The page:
European Council: Creating hacking tools should be criminal across EU
Ministers want Europe-wide legal net for cybercrookery
The making of hacking tools and computer viruses should be a criminal act across Europe, EU ministers have said.
The EU's Council of Ministers has backed the extension of criminal sanctions to tool—makers in response to European Commission plans to update EU laws tackling attacks against computer systems.
Responding to European Commission plans to create a new anti-hacker Directive, the Council has said that the making of hacking tools should be criminalised, adding this to the list of currently criminal practices.
"The following new elements [should include] penalisation of the production and making available of tools (eg, malicious software designed to create 'botnets' or unrightfully obtained computer passwords) for committing the offences [of attacks against computer systems]," the Council of Ministers said in a statement (pages 18-19 of 38-page/176KB PDF).
"The term botnet indicates a network of computers that have been infected by malicious software (computer virus)," the Council statement said.
"Such network of compromised computers ('zombies' may be activated to perform specific actions such as attacks against information systems (cyberattacks). These 'zombies' can be controlled – often without the knowledge of the users of the compromised computers – by another computer," the Council statement said.
The creation of the kinds of tools outlined in the new plans is already a criminal offence in the UK. The Computer Misuse Act says that making, supplying or obtaining articles for use in hacking is a criminal offence and carries a maximum prison term of up to two years and a fine.
Under the Act a person is guilty of an offence if he "makes, adapts, supplies or offers to supply any article intending it to be used to commit, or to assist in the commission of, [a hacking offence]." The word "article" is defined in the Act to include "any program or data held in electronic form".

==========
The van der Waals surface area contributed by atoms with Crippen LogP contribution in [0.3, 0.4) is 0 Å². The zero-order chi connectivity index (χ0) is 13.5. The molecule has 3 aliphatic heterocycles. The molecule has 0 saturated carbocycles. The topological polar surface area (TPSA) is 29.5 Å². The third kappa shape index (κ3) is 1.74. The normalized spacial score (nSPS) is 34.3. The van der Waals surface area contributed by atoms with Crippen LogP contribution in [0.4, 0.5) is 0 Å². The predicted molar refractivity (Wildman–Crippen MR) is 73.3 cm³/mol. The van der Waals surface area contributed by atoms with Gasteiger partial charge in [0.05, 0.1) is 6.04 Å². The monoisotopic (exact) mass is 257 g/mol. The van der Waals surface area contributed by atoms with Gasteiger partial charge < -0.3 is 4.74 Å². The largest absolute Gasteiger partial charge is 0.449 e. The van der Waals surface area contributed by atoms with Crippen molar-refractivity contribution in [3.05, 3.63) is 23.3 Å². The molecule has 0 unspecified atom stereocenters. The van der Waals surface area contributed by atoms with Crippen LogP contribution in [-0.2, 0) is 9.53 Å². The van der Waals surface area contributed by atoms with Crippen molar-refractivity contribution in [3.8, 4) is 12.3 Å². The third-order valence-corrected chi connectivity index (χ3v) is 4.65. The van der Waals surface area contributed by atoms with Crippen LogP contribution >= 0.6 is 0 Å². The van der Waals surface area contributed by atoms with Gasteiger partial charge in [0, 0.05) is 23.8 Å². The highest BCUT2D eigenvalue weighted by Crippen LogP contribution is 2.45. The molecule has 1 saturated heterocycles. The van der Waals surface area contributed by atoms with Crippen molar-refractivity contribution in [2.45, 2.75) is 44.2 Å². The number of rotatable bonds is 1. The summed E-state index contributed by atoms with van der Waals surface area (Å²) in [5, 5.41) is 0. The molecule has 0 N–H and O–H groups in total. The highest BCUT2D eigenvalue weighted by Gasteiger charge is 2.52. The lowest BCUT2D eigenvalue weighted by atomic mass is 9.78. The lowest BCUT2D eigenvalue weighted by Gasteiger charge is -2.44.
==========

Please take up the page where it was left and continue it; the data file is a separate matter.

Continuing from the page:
Illegal interception of computer data will also become a criminal offence under the Council's plans, the statement said.
The proposals also suggest that there should be an obligation for EU countries to report computer system attacks within eight hours to existing contact points to improve European cooperation in criminal matters.
It should be a mandatory requirement for EU countries to collect basic statistical data on cybercrimes, the Council also said in its proposals.
The new measures should add to existing laws for penalising computer system attacks, the Council said.
"The new rules would retain most of the provisions currently in place – namely the penalisation of illegal access, illegal system interference and illegal data interference as well as instigation, aiding, abetting and attempt to commit those criminal offences," the Council said in its statement.
Criminal penalties for computer system attacks should be increased, the Council said.
"The new rules would raise the thresholds if the attack has been committed by an organised criminal group, or has caused serious damage, eg, through the use of a 'botnet', or has affected a critical IT system, to a maximum term of imprisonment of at least five years," the Council said.
General cases of computer system attacks should result in offenders facing a maximum jail sentence of at least two years, and punishment for offences committed against a "significant number" of systems should be a maximum of at least three years jail time, the Council said.
"These new forms of aggravating circumstances are intended to address the emerging threats posed by large scale cyberattacks, which are increasingly reported across Europe and have the potential to severely damage public interests," the Council said in its statement.
The Council, which is formally called the Council of the European Union, is made up of 27 ministers representing each EU state. Ministers share law-initiating duties with members of the European Parliament. The Council will use the general proposals as the basis of negotiations with the Parliament over what exactly should be included in the new laws, the Council's statement said.
The UK and Ireland must implement the new rules of the new Directive into national law but Denmark will not be bound by them, the Council said.
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